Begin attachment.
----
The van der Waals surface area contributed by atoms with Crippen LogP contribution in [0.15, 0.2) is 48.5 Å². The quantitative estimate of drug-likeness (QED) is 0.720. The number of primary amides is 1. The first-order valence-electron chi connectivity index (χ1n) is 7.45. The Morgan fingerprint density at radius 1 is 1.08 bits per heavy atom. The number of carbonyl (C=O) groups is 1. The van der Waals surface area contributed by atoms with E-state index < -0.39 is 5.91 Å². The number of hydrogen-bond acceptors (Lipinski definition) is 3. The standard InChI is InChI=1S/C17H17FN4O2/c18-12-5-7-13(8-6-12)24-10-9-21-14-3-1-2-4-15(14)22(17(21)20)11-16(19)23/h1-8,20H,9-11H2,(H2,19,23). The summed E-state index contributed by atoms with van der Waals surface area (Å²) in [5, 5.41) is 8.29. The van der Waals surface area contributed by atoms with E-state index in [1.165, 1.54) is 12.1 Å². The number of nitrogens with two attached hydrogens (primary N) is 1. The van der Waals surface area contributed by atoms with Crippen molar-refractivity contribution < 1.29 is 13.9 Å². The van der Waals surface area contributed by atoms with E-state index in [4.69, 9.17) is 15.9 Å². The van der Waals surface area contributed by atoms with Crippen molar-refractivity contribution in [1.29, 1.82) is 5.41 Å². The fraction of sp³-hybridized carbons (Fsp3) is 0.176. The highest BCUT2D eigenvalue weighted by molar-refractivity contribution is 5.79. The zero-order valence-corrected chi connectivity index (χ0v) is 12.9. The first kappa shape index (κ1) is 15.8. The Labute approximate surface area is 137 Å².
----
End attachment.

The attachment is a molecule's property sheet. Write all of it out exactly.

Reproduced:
The van der Waals surface area contributed by atoms with Crippen LogP contribution in [0.15, 0.2) is 48.5 Å². The quantitative estimate of drug-likeness (QED) is 0.720. The number of primary amides is 1. The first-order valence-electron chi connectivity index (χ1n) is 7.45. The Morgan fingerprint density at radius 1 is 1.08 bits per heavy atom. The number of carbonyl (C=O) groups is 1. The van der Waals surface area contributed by atoms with E-state index < -0.39 is 5.91 Å². The number of hydrogen-bond acceptors (Lipinski definition) is 3. The standard InChI is InChI=1S/C17H17FN4O2/c18-12-5-7-13(8-6-12)24-10-9-21-14-3-1-2-4-15(14)22(17(21)20)11-16(19)23/h1-8,20H,9-11H2,(H2,19,23). The summed E-state index contributed by atoms with van der Waals surface area (Å²) in [5, 5.41) is 8.29. The van der Waals surface area contributed by atoms with E-state index in [1.165, 1.54) is 12.1 Å². The number of nitrogens with two attached hydrogens (primary N) is 1. The van der Waals surface area contributed by atoms with Crippen molar-refractivity contribution < 1.29 is 13.9 Å². The van der Waals surface area contributed by atoms with E-state index in [4.69, 9.17) is 15.9 Å². The van der Waals surface area contributed by atoms with Crippen molar-refractivity contribution in [1.29, 1.82) is 5.41 Å². The fraction of sp³-hybridized carbons (Fsp3) is 0.176. The highest BCUT2D eigenvalue weighted by molar-refractivity contribution is 5.79. The zero-order valence-corrected chi connectivity index (χ0v) is 12.9. The first kappa shape index (κ1) is 15.8. The Labute approximate surface area is 137 Å².